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The Fixer & Chocolate-Covered Strawberries [Video]

Posted by David P. Martin | Jan 07, 2019 | 0 Comments

Evaluating a case is more than dollars and cents. After all, how do you value chocolate covered strawberries? The law is generally fair and just. But, sometimes logic doesn't apply. Watch this week's client story to see the multiple lapses in logic in the journey for justice.

Carol was a Customer Service Representative and a Technical Support Representative for a big cable company. She was very smart and very good at her job. She knew how to handle irate customers' technical problems very quickly and calmly. (Have you ever had a cable company problem?) She just had a knack for dealing with frustrated customers, and she knew the technical side, so her bosses loved her. She was the “fixer”.

However, health problems begin to plague the fixer. She developed fibromyalgia, and then carpal tunnel syndrome. It became impossible for her to keyboard all day. The pain distracted her from thinking clearly and calmly. At night she wanted relief so bad, she went straight to bed often without eating. She developed chronic obstructive lung disease and back problems. It seemed she was literally falling apart. She lost her “fixer” skill set and knew she could not keep working. As a result, she was forced to file a claim for long-term disability benefits under her company plan.

The medical evidence was so strong the insurer paid the claim. She continued receiving those benefits until Social Security had paid its disability benefit. The insurance company urged her … no coerced her by threatening to reduce her benefit … to file for Social Security disability. It hired a representative to represent her in fact. So, the insurer knew just when Social Security paid, because that attorney informed the insurer right after the hearing. So right when the Social Security Administration says Carol is disabled from performing any gainful occupation, the insurer decided Carol could perform a gainful occupation and no longer met the definition of disability. This was inexplicable except for the insurance company's financial motive to save money.

Her condition had not improved, and in fact now she was taking oxycodone as her pain was worse! To say Carol was furious is an understatement. To make matters worse, this termination came before Carol actually received her Social Security disability check. So, until the government sent monies (which can take a while) she had nothing to live on! That was so wrong.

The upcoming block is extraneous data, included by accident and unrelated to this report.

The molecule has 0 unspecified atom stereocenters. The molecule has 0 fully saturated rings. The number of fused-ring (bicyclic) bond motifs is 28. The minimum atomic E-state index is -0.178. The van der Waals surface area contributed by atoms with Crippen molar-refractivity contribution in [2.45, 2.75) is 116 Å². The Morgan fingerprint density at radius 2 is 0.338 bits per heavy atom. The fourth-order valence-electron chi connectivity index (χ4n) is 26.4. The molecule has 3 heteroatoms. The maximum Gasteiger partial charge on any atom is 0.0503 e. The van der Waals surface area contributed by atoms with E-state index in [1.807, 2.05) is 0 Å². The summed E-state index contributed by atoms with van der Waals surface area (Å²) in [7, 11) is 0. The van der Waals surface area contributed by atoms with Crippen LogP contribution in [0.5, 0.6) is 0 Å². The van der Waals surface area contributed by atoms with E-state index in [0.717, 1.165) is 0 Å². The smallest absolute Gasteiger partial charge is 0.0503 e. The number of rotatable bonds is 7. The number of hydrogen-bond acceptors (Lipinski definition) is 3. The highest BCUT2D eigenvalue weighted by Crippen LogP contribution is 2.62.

Carol was devastated as well. She had grown children, but she did not want to be a burden to them. She had always taught them to be self-sufficient, to work hard, and to plan for that rainy day. Now she was in a rock and a hard place. To make it all worse, even if she won her long term disability benefit back, the Social Security benefits offset her long term disability benefit making the claim of very low value.

Carol begged us to help her, and despite the low value of the claim I agreed. I requested the claim record and found out what was going on behind the scenes. To buttress its determination, the insurance company hired a private investigator, who took some secret videos showing Carol shopping at a thrift store. (One of the few places Carol could afford to buy clothes.) The video only showed her slowly walking into the thrift store and eventually leaving after 30 minutes or so. The investigator did not follow her into the thrift store, so it did not see that she sat down shortly after she went in. She had only walked a few minutes when she sat down. Then she stood up and shopped a few more minutes. Nothing reflected the ability to work a job. Not that the ability to walk a few minutes means anything anyway!

Based on this video (and no doubt the timing of the Social Security decision) the insurance company terminated the benefit. No doubt the insurance company thought that no one would help poor Carol, because now her long-term disability benefit would be reduced by the amount of social security benefits received. Her case would have a very low value for the work necessary to win the case.

I presented an appeal to the insurance company. I was able to demonstrate that just because somebody could walk a few steps does not mean that she is fully capable of performing a job, especially with the problem that she had with keyboarding and pain. I obtained opinions from her doctors and fully developed the medical records with a nurse. The insurer, apparently believing we would not file suit over a low value case, refused to change its mind. But we had made her case strong and ready to take into court.

We filed suit, and eventually this case was resolved. While I worked for very little, Carol was very happy and one of the more grateful clients I have ever represented. She sent me a big box of chocolate covered strawberries much to my delight! Carol was very grateful that I fought for her just as hard as I would have fought for my own mother. Sometimes you must work hard for what right. I am glad Carol saw some justice. I am glad I made a friend for life!

About the Author

David P. Martin

Senior & Managing Attorney


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